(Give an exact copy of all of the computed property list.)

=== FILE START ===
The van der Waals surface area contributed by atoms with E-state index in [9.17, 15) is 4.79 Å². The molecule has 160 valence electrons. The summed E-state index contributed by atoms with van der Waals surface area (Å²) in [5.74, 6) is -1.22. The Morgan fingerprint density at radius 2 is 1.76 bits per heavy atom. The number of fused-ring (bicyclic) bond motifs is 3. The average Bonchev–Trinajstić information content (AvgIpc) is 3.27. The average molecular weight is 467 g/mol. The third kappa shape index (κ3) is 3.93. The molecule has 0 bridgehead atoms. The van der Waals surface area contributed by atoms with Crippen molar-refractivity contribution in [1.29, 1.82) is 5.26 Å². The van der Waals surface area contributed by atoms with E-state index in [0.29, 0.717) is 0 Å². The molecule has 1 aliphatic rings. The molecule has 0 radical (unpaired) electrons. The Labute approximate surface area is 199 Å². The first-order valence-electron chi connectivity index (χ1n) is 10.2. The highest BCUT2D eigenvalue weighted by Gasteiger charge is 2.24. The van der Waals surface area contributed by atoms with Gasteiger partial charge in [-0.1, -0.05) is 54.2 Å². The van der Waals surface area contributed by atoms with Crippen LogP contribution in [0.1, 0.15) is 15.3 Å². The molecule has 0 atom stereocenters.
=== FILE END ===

The van der Waals surface area contributed by atoms with E-state index in [9.17, 15) is 4.79 Å². The molecule has 160 valence electrons. The summed E-state index contributed by atoms with van der Waals surface area (Å²) in [5.74, 6) is -1.22. The Morgan fingerprint density at radius 2 is 1.76 bits per heavy atom. The number of fused-ring (bicyclic) bond motifs is 3. The average Bonchev–Trinajstić information content (AvgIpc) is 3.27. The average molecular weight is 467 g/mol. The third kappa shape index (κ3) is 3.93. The molecule has 0 bridgehead atoms. The van der Waals surface area contributed by atoms with Crippen molar-refractivity contribution in [1.29, 1.82) is 5.26 Å². The van der Waals surface area contributed by atoms with E-state index in [0.29, 0.717) is 0 Å². The molecule has 1 aliphatic rings. The molecule has 0 radical (unpaired) electrons. The Labute approximate surface area is 199 Å². The first-order valence-electron chi connectivity index (χ1n) is 10.2. The highest BCUT2D eigenvalue weighted by Gasteiger charge is 2.24. The van der Waals surface area contributed by atoms with Gasteiger partial charge in [-0.1, -0.05) is 54.2 Å². The van der Waals surface area contributed by atoms with Crippen LogP contribution in [0.1, 0.15) is 15.3 Å². The molecule has 0 atom stereocenters.